Airbnb owners will need the go-ahead from the majority of tenement neighbours in the Scottish capital to offer their homes as short-term lets under licensing plans put forward by an influential civic society.

The Cockburn Association, Edinburgh's heritage watchdog, said urgent action is needed to keep the burgeoning holiday landlord industry in check as the scale and speed of growth in the market outstrips current housing legislation.

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Professor Cliff Hague, association chairman, made the call after the society examined the rise of the "Airbnb phenomenon" - the upsurge of the short-term letting platform which brought nearly 640,000 guests to Edinburgh last year, with the typical host earning £4,255 by renting out their home 41 days in the year.

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Airbnb insists it has responded to concerns and supports new industry-wide regulations it said will help provide "clarity and legal certainty" and to clamp down on unauthorised operators, while one Edinburgh operator said a registration system would prevent anti-social behaviour.

However, Prof Hague said a binding licensing system is needed to ensure the adequate policing of the letting system.

He said that, in tenement properties, consent from a majority of home owners - excluding the proposer - should be required before a licence is granted.

A full licensing service with landlords needing a licence first is one option or another is a so called negative licensing process under which all properties would be registered and eligible to offer short-lets, but the council would have the power to “ban” or “remove from the register” properties if a property was poorly managed or deemed unsuitable.

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Prof Hague said there are concerns over how the short-term letting industry is affecting housing availability.

He said "it is clear that short-term letting is important and needed both for tourism purposes but also wider business support" but also "in parts of Edinburgh, the proliferation of Airbnb is having a significant impact on resident amenity and community cohesion".

HeraldScotland: Airbnb.

He said: "There are concerns that the stock of available and affordable housing is being reduced, and that the character of the Old Town in particular is being changed.

"The burden of managing the stair in a tenement becomes more onerous and falls on the diminishing number of permanent residents.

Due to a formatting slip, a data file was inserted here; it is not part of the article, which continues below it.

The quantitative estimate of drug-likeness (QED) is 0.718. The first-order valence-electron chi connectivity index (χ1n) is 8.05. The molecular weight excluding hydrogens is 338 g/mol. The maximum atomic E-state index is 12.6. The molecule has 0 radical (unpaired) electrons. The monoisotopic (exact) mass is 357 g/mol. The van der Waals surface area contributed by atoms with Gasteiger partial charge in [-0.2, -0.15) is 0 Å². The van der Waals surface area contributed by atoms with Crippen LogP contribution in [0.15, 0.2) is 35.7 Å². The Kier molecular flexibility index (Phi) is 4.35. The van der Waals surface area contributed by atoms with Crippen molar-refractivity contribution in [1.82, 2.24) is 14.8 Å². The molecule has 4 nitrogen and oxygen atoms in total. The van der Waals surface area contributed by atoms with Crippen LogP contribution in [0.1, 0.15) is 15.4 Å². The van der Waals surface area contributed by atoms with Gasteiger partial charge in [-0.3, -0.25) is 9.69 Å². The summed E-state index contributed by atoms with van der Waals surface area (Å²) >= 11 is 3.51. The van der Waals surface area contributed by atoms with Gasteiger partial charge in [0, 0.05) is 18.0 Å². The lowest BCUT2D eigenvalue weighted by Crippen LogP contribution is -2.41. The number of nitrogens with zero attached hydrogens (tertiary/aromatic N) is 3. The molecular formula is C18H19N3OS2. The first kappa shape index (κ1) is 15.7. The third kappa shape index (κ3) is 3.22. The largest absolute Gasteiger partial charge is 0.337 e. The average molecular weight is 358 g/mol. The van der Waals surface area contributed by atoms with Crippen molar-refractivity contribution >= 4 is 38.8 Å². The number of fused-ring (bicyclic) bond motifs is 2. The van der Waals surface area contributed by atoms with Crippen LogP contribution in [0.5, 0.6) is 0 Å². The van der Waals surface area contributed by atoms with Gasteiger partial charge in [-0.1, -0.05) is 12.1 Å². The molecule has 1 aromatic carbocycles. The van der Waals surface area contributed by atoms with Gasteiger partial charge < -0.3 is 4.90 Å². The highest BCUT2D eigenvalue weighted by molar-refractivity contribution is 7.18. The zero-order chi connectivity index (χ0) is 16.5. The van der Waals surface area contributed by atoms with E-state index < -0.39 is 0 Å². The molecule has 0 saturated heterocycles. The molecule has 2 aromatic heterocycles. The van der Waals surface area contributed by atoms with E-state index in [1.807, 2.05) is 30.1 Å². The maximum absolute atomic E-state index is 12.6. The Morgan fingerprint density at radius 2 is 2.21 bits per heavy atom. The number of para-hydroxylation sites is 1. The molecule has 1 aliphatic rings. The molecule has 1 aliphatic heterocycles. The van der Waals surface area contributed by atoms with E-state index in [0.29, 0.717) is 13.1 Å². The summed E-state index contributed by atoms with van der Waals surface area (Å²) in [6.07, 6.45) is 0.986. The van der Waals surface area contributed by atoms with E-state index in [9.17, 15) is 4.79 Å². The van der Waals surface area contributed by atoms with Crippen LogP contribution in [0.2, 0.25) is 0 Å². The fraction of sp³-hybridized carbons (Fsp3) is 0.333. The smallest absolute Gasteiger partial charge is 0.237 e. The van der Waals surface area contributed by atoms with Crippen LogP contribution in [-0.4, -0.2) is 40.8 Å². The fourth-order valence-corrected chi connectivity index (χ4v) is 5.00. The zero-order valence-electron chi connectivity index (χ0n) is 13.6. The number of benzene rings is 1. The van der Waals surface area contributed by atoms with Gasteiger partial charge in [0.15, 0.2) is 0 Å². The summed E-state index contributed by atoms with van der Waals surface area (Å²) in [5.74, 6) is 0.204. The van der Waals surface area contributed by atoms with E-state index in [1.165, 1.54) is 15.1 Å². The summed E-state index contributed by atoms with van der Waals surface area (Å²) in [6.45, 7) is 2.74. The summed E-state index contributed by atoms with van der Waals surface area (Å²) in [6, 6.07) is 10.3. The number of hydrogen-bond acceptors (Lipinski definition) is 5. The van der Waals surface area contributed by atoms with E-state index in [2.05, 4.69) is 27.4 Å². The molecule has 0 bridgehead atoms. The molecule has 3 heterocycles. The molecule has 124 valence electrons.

"Since many short-lets are in older properties, this constitutes a long term threat to the fabric of Edinburgh.

"There are also concerns that commercial lets may not be paying proper rates and taxes."

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He said: "The Cockburn Association believes that effective regulation is now an imperative, and is required as a matter of urgency.

"Short-term lets must be regulated.

"Regulation needs to be put in place urgently.

"Though more information is needed on the components of the dramatic increase in properties listed on Airbnb, it seems beyond doubt that not only is change taking place, but the rate of change is rapid and the scale is significant.

"The time to act is now."

Residents have also raised concerns over the turn-over of neighbours and Bill Cowan, of Edinburgh Old Town Community Council, said short-term lets "squeeze out the population".

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Louise Dickins, whose firm lets self catering homes in Edinburgh, said that all owners, or their agents should have to register with their local authority and give a phone number which is accessible 24 hours a day, so they can be contacted in the event of anti-social behaviour and for common repairs.

A spokesman for Airbnb said: "We always welcome discussions on clear home sharing rules and are pleased that Scotland is taking steps to support local families.

"Airbnb guests boost Scotland’s economy by £1 million a day and we are pleased to be working with the government on clear home sharing rules, so more Scots can benefit directly from innovative forms of tourism.”

It comes as an annual council survey found while 76 per cent said the city’s festivals make it a better place to stay, six per cent - up from half a per cent five years ago - think its festivals make Edinburgh a worse place to live, and the question of tackling over-tourism with a tourist tax was raised again.

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Residents’ festivals attendance was at an all-time high at 67 per cent, but the council revealed "public perception of the festivals may have reached a level where it represents a strategic risk to the long-term success of the city region".

Adam McVey, council leader, said: “Last year’s festivals broke all records, thanks in no small part to the unique celebrations of the 70th anniversary.

"There is no doubt this swelling in population requires management, but by working closely with the festivals and other partners we are looking at ways of supporting their success.

"It is crucial for the festivals to remain sustainable and for our services to continue running smoothly, which is also why we will continue to take forward our plans to introduce a Tourism Visitor Levy – one that will allow the city to further benefit from its own popularity and the council to reinvest funds into priority areas.”